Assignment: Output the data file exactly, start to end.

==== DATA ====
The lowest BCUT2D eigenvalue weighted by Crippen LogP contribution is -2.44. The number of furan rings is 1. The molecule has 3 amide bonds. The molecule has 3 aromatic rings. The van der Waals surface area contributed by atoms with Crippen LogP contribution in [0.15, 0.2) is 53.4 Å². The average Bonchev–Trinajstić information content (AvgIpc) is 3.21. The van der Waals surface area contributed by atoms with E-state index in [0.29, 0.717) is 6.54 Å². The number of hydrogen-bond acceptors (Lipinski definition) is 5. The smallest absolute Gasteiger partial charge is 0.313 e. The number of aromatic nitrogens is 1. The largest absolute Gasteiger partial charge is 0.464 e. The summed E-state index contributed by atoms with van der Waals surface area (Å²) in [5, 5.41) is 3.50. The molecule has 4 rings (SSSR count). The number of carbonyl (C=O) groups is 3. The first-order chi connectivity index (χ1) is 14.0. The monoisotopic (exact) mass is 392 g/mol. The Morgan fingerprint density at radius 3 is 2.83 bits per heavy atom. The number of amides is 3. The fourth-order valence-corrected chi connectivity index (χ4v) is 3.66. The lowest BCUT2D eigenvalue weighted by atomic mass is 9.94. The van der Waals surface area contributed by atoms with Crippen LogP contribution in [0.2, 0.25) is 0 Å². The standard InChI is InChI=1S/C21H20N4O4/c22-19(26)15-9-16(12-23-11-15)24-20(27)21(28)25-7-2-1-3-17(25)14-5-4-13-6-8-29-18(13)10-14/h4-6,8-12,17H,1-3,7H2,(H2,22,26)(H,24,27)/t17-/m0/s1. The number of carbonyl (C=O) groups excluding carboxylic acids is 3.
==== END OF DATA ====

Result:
The lowest BCUT2D eigenvalue weighted by Crippen LogP contribution is -2.44. The number of furan rings is 1. The molecule has 3 amide bonds. The molecule has 3 aromatic rings. The van der Waals surface area contributed by atoms with Crippen LogP contribution in [0.15, 0.2) is 53.4 Å². The average Bonchev–Trinajstić information content (AvgIpc) is 3.21. The van der Waals surface area contributed by atoms with E-state index in [0.29, 0.717) is 6.54 Å². The number of hydrogen-bond acceptors (Lipinski definition) is 5. The smallest absolute Gasteiger partial charge is 0.313 e. The number of aromatic nitrogens is 1. The largest absolute Gasteiger partial charge is 0.464 e. The summed E-state index contributed by atoms with van der Waals surface area (Å²) in [5, 5.41) is 3.50. The molecule has 4 rings (SSSR count). The number of carbonyl (C=O) groups is 3. The first-order chi connectivity index (χ1) is 14.0. The monoisotopic (exact) mass is 392 g/mol. The Morgan fingerprint density at radius 3 is 2.83 bits per heavy atom. The number of amides is 3. The fourth-order valence-corrected chi connectivity index (χ4v) is 3.66. The lowest BCUT2D eigenvalue weighted by atomic mass is 9.94. The van der Waals surface area contributed by atoms with Crippen LogP contribution in [0.2, 0.25) is 0 Å². The standard InChI is InChI=1S/C21H20N4O4/c22-19(26)15-9-16(12-23-11-15)24-20(27)21(28)25-7-2-1-3-17(25)14-5-4-13-6-8-29-18(13)10-14/h4-6,8-12,17H,1-3,7H2,(H2,22,26)(H,24,27)/t17-/m0/s1. The number of carbonyl (C=O) groups excluding carboxylic acids is 3.